Robert King has recorded many works by Handel with
the King’s Consort, and this new recording of the little-known Choice
of Hercules is a welcome addition to their discography. This work,
one of the few "oratorios" that Handel composed around a non-biblical
subjects, was born from an aborted project that he undertook in 1749-50:
he was working on a music for a play, by Scottish writer Tobias Smollett,
on ‘Alceste’. Rather than being an opera, this was to be in the style
of Purcell’s semi-operas. However, after rehearsals began, the author
and promoter fell out, cancelling the project, and leaving Handel with
a good amount of fine music and nothing to do with it. Since he never
wasted such efforts, he reused some of it, and added new numbers, in
creating the one-act dramatic cantata The Choice of Hercules.
Originally performed as "an additional New Act" after Alexander’s
Feast, the work was later inserted between the two sections of this
work and called an "interlude".
In any case, we have here a fine small "oratorio",
if one can call it that. It does indeed follow the oratorio form, though
it is a secular subject, that of Hercules having to choose between Vice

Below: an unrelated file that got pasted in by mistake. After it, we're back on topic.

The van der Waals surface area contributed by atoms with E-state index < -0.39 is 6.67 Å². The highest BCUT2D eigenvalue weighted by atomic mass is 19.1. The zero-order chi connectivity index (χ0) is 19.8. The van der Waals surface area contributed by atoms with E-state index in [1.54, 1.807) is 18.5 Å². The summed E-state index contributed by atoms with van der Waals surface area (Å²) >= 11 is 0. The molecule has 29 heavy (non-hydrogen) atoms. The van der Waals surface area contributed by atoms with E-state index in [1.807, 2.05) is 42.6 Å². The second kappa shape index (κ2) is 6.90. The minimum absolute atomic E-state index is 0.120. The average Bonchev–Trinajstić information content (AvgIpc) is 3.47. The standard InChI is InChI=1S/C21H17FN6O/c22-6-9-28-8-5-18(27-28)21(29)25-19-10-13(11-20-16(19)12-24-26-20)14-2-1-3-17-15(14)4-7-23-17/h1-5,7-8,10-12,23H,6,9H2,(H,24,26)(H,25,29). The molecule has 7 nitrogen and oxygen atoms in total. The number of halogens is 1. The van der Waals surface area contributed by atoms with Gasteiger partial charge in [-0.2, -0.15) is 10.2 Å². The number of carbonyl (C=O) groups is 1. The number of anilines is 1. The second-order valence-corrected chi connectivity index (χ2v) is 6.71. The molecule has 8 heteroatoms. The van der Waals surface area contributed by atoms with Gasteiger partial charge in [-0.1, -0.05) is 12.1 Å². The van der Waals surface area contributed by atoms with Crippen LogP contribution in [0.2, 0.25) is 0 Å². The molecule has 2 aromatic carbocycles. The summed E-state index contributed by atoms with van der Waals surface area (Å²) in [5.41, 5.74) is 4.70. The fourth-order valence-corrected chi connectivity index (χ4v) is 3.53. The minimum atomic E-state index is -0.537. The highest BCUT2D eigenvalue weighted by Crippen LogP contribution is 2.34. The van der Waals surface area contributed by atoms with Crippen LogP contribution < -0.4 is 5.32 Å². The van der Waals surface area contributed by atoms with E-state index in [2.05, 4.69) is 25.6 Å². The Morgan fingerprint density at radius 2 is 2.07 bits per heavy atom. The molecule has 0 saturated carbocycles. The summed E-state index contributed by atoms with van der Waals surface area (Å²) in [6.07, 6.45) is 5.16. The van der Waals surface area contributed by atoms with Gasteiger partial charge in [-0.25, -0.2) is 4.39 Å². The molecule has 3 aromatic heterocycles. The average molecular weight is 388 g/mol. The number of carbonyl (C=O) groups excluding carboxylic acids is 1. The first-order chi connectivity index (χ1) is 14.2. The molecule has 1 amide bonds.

and Virtue. At times rousing and energetic, with horns filling out the
orchestra, at times more dramatic and emotional, this piece comes as
a surprise. Such a compact work, containing all the elements for which
Handel’s operas and oratorios are known, is a pure delight. At less
than 50 minutes long, this is a brief story, but it seems that Handel’s
disappointment at the cancellation of ‘Alceste’ pushed him to do his
absolute best with this music.
Hercules appears only a few times in this work, oddly
enough, not singing until the 14th of 24 numbers. Robin Blaze, a fine
counter-tenor with a rich experience singing Handel, is excellent, his
crystalline voice fitting perfectly with the slow, subtle aria Yet,
can I hear that dulcet lay. His mastery of vibrato - he uses it
judiciously, and only as an ornament, unlike many other counter-tenors
- and his pure tone make this aria the high point of the recording.
(Blaze should really record more Handel…) The two female soloists Susan
Gritton and Alice Coote are also excellent, and tenor Charles Daniels
is fine as well.
In addition to the Choice of Hercules, we have
a short anthem by Maurice Greene, Hearken unto me, ye holy children.
This work is not at the same level as the Handel - the music sounds,
at times, like church hymns, but it does feature one excellent moment,
the duet Therefore shall he receive a glorious kingdom; Robin
Blaze and Charles Daniels blend perfectly in this piece.
As usual with the King’s Consort recordings, the playing
of the musicians is tight and balanced, with a fine equilibrium between
soloists, chorus and orchestra.